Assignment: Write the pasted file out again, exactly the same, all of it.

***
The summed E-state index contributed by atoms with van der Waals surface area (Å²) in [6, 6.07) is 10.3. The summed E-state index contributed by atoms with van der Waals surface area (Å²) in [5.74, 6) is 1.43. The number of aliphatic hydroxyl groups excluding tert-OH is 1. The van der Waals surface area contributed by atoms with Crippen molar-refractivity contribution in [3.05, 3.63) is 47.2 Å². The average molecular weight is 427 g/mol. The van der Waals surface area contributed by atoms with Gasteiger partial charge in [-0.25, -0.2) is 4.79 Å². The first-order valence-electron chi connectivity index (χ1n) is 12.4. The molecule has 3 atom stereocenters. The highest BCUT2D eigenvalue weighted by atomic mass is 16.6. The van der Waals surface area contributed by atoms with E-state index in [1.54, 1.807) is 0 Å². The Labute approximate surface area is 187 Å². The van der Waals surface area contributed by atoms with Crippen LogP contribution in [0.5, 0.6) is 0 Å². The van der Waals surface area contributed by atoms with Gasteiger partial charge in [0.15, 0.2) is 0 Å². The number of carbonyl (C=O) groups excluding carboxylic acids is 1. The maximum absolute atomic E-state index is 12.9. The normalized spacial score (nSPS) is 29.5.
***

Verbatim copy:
The summed E-state index contributed by atoms with van der Waals surface area (Å²) in [6, 6.07) is 10.3. The summed E-state index contributed by atoms with van der Waals surface area (Å²) in [5.74, 6) is 1.43. The number of aliphatic hydroxyl groups excluding tert-OH is 1. The van der Waals surface area contributed by atoms with Crippen molar-refractivity contribution in [3.05, 3.63) is 47.2 Å². The average molecular weight is 427 g/mol. The van der Waals surface area contributed by atoms with Gasteiger partial charge in [-0.25, -0.2) is 4.79 Å². The first-order valence-electron chi connectivity index (χ1n) is 12.4. The molecule has 3 atom stereocenters. The highest BCUT2D eigenvalue weighted by atomic mass is 16.6. The van der Waals surface area contributed by atoms with E-state index in [1.54, 1.807) is 0 Å². The Labute approximate surface area is 187 Å². The van der Waals surface area contributed by atoms with Crippen LogP contribution in [0.5, 0.6) is 0 Å². The van der Waals surface area contributed by atoms with Gasteiger partial charge in [0.15, 0.2) is 0 Å². The number of carbonyl (C=O) groups excluding carboxylic acids is 1. The maximum absolute atomic E-state index is 12.9. The normalized spacial score (nSPS) is 29.5.